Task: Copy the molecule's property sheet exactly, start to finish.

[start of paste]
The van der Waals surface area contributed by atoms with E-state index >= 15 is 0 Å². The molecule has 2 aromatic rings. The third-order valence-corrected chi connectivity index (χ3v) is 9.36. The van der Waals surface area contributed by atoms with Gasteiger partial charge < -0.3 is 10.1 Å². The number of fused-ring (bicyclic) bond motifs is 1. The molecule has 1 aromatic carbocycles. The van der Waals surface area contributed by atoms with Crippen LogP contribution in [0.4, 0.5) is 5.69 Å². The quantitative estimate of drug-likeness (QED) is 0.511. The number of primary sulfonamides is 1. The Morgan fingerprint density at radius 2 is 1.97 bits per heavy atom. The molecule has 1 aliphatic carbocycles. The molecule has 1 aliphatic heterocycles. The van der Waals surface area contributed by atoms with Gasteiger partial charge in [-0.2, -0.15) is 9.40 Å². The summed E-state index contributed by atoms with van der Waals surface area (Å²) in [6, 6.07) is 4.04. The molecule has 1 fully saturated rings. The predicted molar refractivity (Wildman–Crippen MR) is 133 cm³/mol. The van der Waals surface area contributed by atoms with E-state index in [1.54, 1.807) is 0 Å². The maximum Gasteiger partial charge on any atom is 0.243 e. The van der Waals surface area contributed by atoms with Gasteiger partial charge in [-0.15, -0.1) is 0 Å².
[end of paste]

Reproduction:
The van der Waals surface area contributed by atoms with E-state index >= 15 is 0 Å². The molecule has 2 aromatic rings. The third-order valence-corrected chi connectivity index (χ3v) is 9.36. The van der Waals surface area contributed by atoms with Gasteiger partial charge < -0.3 is 10.1 Å². The number of fused-ring (bicyclic) bond motifs is 1. The molecule has 1 aromatic carbocycles. The van der Waals surface area contributed by atoms with Crippen LogP contribution in [0.4, 0.5) is 5.69 Å². The quantitative estimate of drug-likeness (QED) is 0.511. The number of primary sulfonamides is 1. The Morgan fingerprint density at radius 2 is 1.97 bits per heavy atom. The molecule has 1 aliphatic carbocycles. The molecule has 1 aliphatic heterocycles. The van der Waals surface area contributed by atoms with Gasteiger partial charge in [-0.2, -0.15) is 9.40 Å². The summed E-state index contributed by atoms with van der Waals surface area (Å²) in [6, 6.07) is 4.04. The molecule has 1 fully saturated rings. The predicted molar refractivity (Wildman–Crippen MR) is 133 cm³/mol. The van der Waals surface area contributed by atoms with E-state index in [1.54, 1.807) is 0 Å². The maximum Gasteiger partial charge on any atom is 0.243 e. The van der Waals surface area contributed by atoms with Gasteiger partial charge in [-0.15, -0.1) is 0 Å².